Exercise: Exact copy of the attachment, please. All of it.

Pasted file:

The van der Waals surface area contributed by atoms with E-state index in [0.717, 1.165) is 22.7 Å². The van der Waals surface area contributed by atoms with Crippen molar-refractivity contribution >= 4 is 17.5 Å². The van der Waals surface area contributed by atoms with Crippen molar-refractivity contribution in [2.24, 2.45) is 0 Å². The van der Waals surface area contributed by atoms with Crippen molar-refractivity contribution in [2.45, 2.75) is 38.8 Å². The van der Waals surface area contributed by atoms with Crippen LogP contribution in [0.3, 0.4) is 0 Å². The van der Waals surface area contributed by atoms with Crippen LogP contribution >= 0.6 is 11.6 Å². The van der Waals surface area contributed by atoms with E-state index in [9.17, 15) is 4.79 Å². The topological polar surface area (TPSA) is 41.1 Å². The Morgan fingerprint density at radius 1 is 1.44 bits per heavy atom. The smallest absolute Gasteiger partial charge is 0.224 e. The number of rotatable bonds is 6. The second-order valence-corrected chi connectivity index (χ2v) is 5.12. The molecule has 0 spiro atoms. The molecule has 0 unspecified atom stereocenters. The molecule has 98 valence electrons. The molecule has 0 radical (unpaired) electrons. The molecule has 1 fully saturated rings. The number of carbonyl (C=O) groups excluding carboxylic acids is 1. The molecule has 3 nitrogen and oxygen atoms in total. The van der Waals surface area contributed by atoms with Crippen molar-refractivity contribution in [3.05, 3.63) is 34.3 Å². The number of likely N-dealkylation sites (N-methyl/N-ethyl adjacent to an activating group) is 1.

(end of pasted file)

The van der Waals surface area contributed by atoms with E-state index in [0.717, 1.165) is 22.7 Å². The van der Waals surface area contributed by atoms with Crippen molar-refractivity contribution >= 4 is 17.5 Å². The van der Waals surface area contributed by atoms with Crippen molar-refractivity contribution in [2.24, 2.45) is 0 Å². The van der Waals surface area contributed by atoms with Crippen molar-refractivity contribution in [2.45, 2.75) is 38.8 Å². The van der Waals surface area contributed by atoms with Crippen LogP contribution in [0.3, 0.4) is 0 Å². The van der Waals surface area contributed by atoms with Crippen LogP contribution >= 0.6 is 11.6 Å². The van der Waals surface area contributed by atoms with E-state index in [9.17, 15) is 4.79 Å². The topological polar surface area (TPSA) is 41.1 Å². The Morgan fingerprint density at radius 1 is 1.44 bits per heavy atom. The smallest absolute Gasteiger partial charge is 0.224 e. The number of rotatable bonds is 6. The second-order valence-corrected chi connectivity index (χ2v) is 5.12. The molecule has 0 spiro atoms. The molecule has 0 unspecified atom stereocenters. The molecule has 98 valence electrons. The molecule has 0 radical (unpaired) electrons. The molecule has 1 fully saturated rings. The number of carbonyl (C=O) groups excluding carboxylic acids is 1. The molecule has 3 nitrogen and oxygen atoms in total. The van der Waals surface area contributed by atoms with Crippen molar-refractivity contribution in [3.05, 3.63) is 34.3 Å². The number of likely N-dealkylation sites (N-methyl/N-ethyl adjacent to an activating group) is 1.